collecting rocks

The shores of this island I call home are covered in rocks.

Most fit comfortably in my hand, their rough edges worn smooth by the constant tumbling of the ocean currents. When they are wet, each one is a jewel, glowing rich and warm. But when they are dry they almost fade into one another. Indistinct, their meaning is collective, rather than singular. As a group, they move and shift, telling stories of the ocean’s roaring and raging. But in their constant tumbling, they tell each other’s stories, too, shaping and polishing that warm smoothness that I cup in my hands.

Beach in Twillingate, complete with kissing capelin. Romeo and Juliet? Ill-fated, in any case.

Beach in Twillingate, complete with kissing capelin. Romeo and Juliet? Ill-fated, in any case.

I’ve heard that you’re not really supposed to pick up the beach rocks. You aren’t supposed to collect them, no matter how cozy they feel in the palm of your hands. Even still, a few somehow mysteriously found their way into a hand-felted bowl in our house.

As I turn them around in my palm, listening for their voices and their stories, I think of Lidia Yuknavitch’s meditation on the meanings of rocks:

“Collect rocks,” she writes in The Chronology of Water:

That’s all. But not just any rocks. You are an intelligent woman so you look for the unimaginable inside the ordinary. Go to places you would not ordinarily go alone – riverbanks. Deep woods. The part of the ocean shore where peoples’ gazes disappear. Wade in all waters. When you find a group of rocks, you must stare at them a long while before you choose, let your eyes adjust, use what you know of the long wait waiting. Let your imagination change what you know. Suddenly a gray rock becomes ashen or clouded with dream. A ring round a rock is luck. To find a red rock is to discover earthblood. Blue rocks make you believe in them. Patterns and flecks on rocks are bits of different countries and terrains, speckled questions. Conglomerates are the movement of land in the freedom of water, smoothed into a small thing you can hold in your hand, rub against your face. Sandstone is soothing and lucid. Shale, of course, is rational. Find pleasure in these ordinary palm worlds. Help yourself prepare for a life. Recognize when there are no words for the pain, when there are no words for the joy, there are rocks. Fill all the clear drinking glasses in your house with rocks, no matter what your husband or lover thinks. Gather rocks in small piles on the counters, the tables, the windowsills. Divide rocks by color, texture, size, shape. Collect some larger stones, place them along the floor of your living room, never mind what the guests think, build an intricate labyrinth of inanimates. Move around your rocks like a curl of water. Begin to detect smells and sounds to different varieties of rock. Give names to some, not geological, but of your own making. (31-32)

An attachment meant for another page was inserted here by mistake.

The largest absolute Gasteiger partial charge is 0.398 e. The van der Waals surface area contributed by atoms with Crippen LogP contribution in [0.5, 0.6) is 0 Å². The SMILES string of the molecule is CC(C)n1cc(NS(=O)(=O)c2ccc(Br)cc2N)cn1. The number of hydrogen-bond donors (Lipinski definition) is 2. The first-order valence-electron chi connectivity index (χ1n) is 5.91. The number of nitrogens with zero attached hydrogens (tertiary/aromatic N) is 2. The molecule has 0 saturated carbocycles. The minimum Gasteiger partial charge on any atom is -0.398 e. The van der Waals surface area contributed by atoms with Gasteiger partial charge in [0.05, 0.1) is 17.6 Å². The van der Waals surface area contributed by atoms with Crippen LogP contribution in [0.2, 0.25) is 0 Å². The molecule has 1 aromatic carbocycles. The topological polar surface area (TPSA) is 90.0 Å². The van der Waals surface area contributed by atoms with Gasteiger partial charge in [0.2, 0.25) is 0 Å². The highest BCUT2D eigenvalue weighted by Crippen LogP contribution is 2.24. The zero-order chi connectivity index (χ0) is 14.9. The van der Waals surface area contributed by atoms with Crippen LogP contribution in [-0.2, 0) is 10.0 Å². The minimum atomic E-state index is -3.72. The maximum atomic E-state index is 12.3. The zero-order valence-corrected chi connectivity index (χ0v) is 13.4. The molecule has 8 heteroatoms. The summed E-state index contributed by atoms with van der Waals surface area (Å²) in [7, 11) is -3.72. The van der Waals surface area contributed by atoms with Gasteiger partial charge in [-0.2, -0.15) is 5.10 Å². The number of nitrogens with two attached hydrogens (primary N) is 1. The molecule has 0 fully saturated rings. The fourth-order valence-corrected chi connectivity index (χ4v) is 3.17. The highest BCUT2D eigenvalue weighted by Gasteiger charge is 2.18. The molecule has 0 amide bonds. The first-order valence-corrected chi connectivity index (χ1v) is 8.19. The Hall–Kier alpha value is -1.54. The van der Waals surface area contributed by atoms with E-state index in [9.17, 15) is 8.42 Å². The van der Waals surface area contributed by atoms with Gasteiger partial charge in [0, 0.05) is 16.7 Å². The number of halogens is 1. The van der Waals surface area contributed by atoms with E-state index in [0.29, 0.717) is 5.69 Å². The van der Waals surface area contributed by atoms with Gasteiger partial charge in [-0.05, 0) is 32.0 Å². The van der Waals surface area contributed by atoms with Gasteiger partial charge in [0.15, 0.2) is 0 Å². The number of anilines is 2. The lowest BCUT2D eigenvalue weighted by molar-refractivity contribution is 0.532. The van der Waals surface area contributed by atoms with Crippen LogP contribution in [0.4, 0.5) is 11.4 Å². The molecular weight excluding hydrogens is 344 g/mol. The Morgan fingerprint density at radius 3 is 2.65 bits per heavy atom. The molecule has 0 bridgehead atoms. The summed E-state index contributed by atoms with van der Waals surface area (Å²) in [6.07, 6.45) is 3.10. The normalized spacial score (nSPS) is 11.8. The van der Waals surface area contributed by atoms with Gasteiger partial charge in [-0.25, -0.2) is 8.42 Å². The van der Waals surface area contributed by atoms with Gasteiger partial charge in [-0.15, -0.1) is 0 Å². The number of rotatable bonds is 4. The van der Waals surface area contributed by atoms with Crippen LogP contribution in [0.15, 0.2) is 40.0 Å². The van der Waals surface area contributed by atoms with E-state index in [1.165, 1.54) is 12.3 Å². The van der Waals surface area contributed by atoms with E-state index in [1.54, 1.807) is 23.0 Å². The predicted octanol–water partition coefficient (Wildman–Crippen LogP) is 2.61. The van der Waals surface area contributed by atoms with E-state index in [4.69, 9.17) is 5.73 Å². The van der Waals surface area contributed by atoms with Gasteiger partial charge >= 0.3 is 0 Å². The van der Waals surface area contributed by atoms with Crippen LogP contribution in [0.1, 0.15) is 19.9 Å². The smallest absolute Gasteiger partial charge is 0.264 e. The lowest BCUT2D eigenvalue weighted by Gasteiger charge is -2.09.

My father, a (now retired) geologist, once said that he couldn’t understand how some geologists could study sand. To him, sand was dull, boring. He couldn’t hear the stories. But rocks cluttered many of the open spaces in our living room. Not the smooth tumbled rocks of the Newfoundland shoreline, but jagged minerals jutting their colours and powers into the air. Agate. Amethyst. Pyrite. Obsidian. More rocks nestled in newspaper reposed in our workshop, banished from public sight. But these rocks told stories: my dad could trace his training and his travels through the rocks, and I could trace my childhood. Now, some of these rocks are slowly making their way east, into my son’s rock collection, where they are telling new stories, shaping new histories.

“The rocks,” writes Yuknavitch. “They carry the chronology of water. All things simultaneously living and dead in your hands.” (33)

What stories do your rocks tell you?


Yuknavitch, Lidia. The Chronology of Water. Portland: Hawthorne Books, 2010.

© Sonja Boon, 2015


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